Now, the blow which had tumbled down Gus so heartily had, so to speak, tumbled down the striker in his own mind just as thoroughly. Jim Cotton’s mind was not a subtle one, but the minute after he had floored Gus and shut the door on him, his better mind told him distinctly that he was a cad. Why? Because when he struck Gus the feeling was as though he had struck a cripple. Gus had doubled up under the weight of his hand as though he had been a leaf. Cotton dimly felt that for a fellow of his build and weight to let Gus have the full benefit of both was not fair. “That is how it must feel, I suppose, to strike a girl. My fist seems unclean,” he said, in huge disgust. “I’d give Todd his three sovs. back if I could recall that blow. I wish I’d left the fool alone, and anyhow, it’s my opinion I don’t shine much in our little squabble. Todd has been playing the man since his Perry cropper, and I’ve been playing the cad just because he was once useful to me and I did not want to let him go.” Cotton devoted the next few hours to a little honest unselfish thinking, and the result was that he came pretty near to despising himself. “I’ll go and apologize to Gus, and if he shies the poker at my head I’m hanged if I dodge it.”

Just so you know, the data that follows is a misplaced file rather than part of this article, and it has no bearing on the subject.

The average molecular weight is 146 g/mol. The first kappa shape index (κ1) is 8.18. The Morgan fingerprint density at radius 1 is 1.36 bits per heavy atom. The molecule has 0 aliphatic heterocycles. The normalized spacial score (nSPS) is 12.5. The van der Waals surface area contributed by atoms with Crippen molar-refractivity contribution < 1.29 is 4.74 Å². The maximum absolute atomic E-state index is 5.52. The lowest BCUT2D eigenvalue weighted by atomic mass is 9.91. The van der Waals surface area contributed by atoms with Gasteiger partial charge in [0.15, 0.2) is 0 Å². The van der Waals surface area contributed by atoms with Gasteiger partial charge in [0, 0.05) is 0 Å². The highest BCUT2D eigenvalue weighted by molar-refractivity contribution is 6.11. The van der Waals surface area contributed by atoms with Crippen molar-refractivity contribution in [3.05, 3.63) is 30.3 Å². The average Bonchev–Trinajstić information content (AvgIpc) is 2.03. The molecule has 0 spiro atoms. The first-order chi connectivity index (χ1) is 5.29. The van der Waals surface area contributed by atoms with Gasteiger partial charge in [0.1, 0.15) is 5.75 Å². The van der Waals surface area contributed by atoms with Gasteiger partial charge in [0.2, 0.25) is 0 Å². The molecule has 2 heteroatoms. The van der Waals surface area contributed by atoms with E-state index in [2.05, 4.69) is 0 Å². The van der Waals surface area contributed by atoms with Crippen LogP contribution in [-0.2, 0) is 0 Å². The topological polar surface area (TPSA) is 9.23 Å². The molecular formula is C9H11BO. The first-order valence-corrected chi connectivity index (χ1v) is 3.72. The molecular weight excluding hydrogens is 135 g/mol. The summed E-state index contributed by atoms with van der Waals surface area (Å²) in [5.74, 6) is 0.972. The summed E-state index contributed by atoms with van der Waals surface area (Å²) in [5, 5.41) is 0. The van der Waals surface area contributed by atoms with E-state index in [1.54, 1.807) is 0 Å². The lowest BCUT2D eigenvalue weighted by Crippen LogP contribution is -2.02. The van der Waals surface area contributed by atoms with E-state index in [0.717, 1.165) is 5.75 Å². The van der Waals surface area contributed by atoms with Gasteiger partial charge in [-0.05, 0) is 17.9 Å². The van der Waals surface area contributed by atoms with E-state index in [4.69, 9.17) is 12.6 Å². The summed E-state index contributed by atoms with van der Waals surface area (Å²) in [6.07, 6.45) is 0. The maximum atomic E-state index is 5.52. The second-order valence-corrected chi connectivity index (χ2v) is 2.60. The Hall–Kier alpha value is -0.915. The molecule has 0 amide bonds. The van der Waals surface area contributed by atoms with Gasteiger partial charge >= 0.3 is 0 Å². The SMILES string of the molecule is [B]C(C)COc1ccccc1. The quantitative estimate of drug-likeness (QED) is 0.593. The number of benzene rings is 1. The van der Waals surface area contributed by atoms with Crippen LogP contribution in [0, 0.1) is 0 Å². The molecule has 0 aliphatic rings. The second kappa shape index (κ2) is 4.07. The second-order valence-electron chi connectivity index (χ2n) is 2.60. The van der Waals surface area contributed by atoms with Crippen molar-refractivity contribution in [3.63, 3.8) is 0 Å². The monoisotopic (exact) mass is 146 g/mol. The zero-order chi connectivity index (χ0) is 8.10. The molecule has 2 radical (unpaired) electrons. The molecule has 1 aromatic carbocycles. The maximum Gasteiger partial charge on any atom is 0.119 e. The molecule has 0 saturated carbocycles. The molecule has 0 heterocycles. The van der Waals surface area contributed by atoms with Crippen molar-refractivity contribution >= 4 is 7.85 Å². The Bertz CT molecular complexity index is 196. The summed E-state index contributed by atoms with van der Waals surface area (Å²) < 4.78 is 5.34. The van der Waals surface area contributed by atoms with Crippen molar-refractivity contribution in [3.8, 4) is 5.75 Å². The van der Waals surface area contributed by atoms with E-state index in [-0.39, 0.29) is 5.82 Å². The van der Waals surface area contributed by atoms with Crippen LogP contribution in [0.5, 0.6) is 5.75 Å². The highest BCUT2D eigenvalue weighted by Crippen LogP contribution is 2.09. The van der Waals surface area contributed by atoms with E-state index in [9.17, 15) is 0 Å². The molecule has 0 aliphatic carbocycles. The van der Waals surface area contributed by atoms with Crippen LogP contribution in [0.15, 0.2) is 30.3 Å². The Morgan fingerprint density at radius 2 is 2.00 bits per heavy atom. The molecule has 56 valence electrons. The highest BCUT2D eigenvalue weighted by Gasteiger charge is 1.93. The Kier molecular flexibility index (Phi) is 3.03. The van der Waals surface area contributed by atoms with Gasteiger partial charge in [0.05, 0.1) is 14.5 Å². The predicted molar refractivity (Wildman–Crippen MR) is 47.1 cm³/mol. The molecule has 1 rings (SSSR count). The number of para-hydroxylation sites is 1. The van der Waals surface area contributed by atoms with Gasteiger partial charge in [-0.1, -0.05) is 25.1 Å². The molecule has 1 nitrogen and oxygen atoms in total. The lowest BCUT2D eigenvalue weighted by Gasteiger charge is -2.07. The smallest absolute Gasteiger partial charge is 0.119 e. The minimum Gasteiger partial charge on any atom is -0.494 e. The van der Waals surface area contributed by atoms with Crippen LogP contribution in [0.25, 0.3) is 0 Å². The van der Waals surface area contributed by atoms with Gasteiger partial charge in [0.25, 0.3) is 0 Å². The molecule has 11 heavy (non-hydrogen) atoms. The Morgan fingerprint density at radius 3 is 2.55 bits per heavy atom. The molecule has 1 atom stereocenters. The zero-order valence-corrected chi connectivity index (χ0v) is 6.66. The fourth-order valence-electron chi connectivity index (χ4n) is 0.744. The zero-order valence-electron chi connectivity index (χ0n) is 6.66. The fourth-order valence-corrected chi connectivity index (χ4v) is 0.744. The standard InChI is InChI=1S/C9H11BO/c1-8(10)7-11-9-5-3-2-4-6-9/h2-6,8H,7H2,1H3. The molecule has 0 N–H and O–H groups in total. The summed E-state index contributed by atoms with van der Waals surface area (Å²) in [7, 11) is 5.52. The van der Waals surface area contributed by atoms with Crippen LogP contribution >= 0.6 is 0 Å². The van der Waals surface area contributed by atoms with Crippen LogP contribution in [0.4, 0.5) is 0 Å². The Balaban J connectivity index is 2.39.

That is why Gus was received in his own room by the fellow who had so lately knocked him down. Gus stared at Jim, his swollen lip trembling with anger and his eyes blazing with indignation.
“I say, Gus, old man, I am an utter out-and-out cad, and I’ve come to apologize.”
Gus murmured something indistinctly.
“When I knocked you down I did the most blackguardly thing that even I have ever done, and, you may believe me or not, I am now about disgusted with myself. I felt that there was only one thing that I could do, and that was to apologize.”
Jim was so obviously cut up by remorse that Gus thereupon buried the hatchet. He did not throw the poker at Jim’s head, and you may be surprised to hear—or you may not—that Gus and Jim Cotton took their after-dinner coffee at Hooper’s, as in the old time. The conversation was staccato at first, but interesting.
“But who sent the order?” said Gus.
“Dunno, really; but I could almost bet my boots that Taylor is the criminal.”
“Taylor! What does he know of my affairs?”
“Well, that beastly house list with your red raw agony column made him most suspicious, and I believe he knows to a hair exactly how big a cad I’ve been.”
“Go on, old man; leave that.”
“He sucked Philips dry about the Penfold tombstone, and although he said nothing to me personally, Philips gave me to understand that I’m not in favour with the parson. Taylor is the man who’s provided your sub. for the Penfold, take my word for it.”
“He’s not half such a bad fellow, Jim.”
“No,” said Jim, with an uneasy laugh; “Taylor’s all right, but he’ll make me squirm when he has the chance.”